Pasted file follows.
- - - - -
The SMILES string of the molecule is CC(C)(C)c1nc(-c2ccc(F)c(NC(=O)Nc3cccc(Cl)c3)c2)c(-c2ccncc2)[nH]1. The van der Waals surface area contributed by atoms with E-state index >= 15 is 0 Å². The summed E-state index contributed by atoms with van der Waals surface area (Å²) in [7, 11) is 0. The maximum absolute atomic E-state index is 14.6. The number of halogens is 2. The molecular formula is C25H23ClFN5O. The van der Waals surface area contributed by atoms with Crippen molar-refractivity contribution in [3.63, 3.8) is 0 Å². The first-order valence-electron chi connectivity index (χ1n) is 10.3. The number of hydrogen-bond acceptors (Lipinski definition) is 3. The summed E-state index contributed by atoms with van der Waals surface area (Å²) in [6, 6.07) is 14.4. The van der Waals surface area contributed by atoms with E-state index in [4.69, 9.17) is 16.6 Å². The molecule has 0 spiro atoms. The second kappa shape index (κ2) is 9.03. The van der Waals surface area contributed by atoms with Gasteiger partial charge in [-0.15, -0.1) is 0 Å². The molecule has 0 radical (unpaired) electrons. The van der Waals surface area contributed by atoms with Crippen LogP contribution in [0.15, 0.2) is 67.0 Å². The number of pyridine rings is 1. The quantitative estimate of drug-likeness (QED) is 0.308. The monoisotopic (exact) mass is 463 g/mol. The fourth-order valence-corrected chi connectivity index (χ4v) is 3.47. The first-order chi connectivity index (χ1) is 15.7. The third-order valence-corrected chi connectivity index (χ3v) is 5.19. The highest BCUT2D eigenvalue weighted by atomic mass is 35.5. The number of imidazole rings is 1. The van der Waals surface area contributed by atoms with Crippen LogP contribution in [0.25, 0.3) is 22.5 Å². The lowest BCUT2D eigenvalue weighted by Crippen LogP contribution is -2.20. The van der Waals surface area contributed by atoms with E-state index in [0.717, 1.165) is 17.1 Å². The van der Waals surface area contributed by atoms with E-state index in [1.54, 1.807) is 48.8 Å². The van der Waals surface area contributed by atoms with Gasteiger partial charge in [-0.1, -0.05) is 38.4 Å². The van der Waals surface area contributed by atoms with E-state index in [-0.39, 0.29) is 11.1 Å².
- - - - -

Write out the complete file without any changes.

The SMILES string of the molecule is CC(C)(C)c1nc(-c2ccc(F)c(NC(=O)Nc3cccc(Cl)c3)c2)c(-c2ccncc2)[nH]1. The van der Waals surface area contributed by atoms with E-state index >= 15 is 0 Å². The summed E-state index contributed by atoms with van der Waals surface area (Å²) in [7, 11) is 0. The maximum absolute atomic E-state index is 14.6. The number of halogens is 2. The molecular formula is C25H23ClFN5O. The van der Waals surface area contributed by atoms with Crippen molar-refractivity contribution in [3.63, 3.8) is 0 Å². The first-order valence-electron chi connectivity index (χ1n) is 10.3. The number of hydrogen-bond acceptors (Lipinski definition) is 3. The summed E-state index contributed by atoms with van der Waals surface area (Å²) in [6, 6.07) is 14.4. The van der Waals surface area contributed by atoms with E-state index in [4.69, 9.17) is 16.6 Å². The molecule has 0 spiro atoms. The second kappa shape index (κ2) is 9.03. The van der Waals surface area contributed by atoms with Gasteiger partial charge in [-0.15, -0.1) is 0 Å². The molecule has 0 radical (unpaired) electrons. The van der Waals surface area contributed by atoms with Crippen LogP contribution in [0.15, 0.2) is 67.0 Å². The number of pyridine rings is 1. The quantitative estimate of drug-likeness (QED) is 0.308. The monoisotopic (exact) mass is 463 g/mol. The fourth-order valence-corrected chi connectivity index (χ4v) is 3.47. The first-order chi connectivity index (χ1) is 15.7. The third-order valence-corrected chi connectivity index (χ3v) is 5.19. The highest BCUT2D eigenvalue weighted by atomic mass is 35.5. The number of imidazole rings is 1. The van der Waals surface area contributed by atoms with Crippen LogP contribution in [0.25, 0.3) is 22.5 Å². The lowest BCUT2D eigenvalue weighted by Crippen LogP contribution is -2.20. The van der Waals surface area contributed by atoms with E-state index in [0.717, 1.165) is 17.1 Å². The van der Waals surface area contributed by atoms with E-state index in [1.54, 1.807) is 48.8 Å². The van der Waals surface area contributed by atoms with Gasteiger partial charge in [-0.1, -0.05) is 38.4 Å². The van der Waals surface area contributed by atoms with E-state index in [-0.39, 0.29) is 11.1 Å².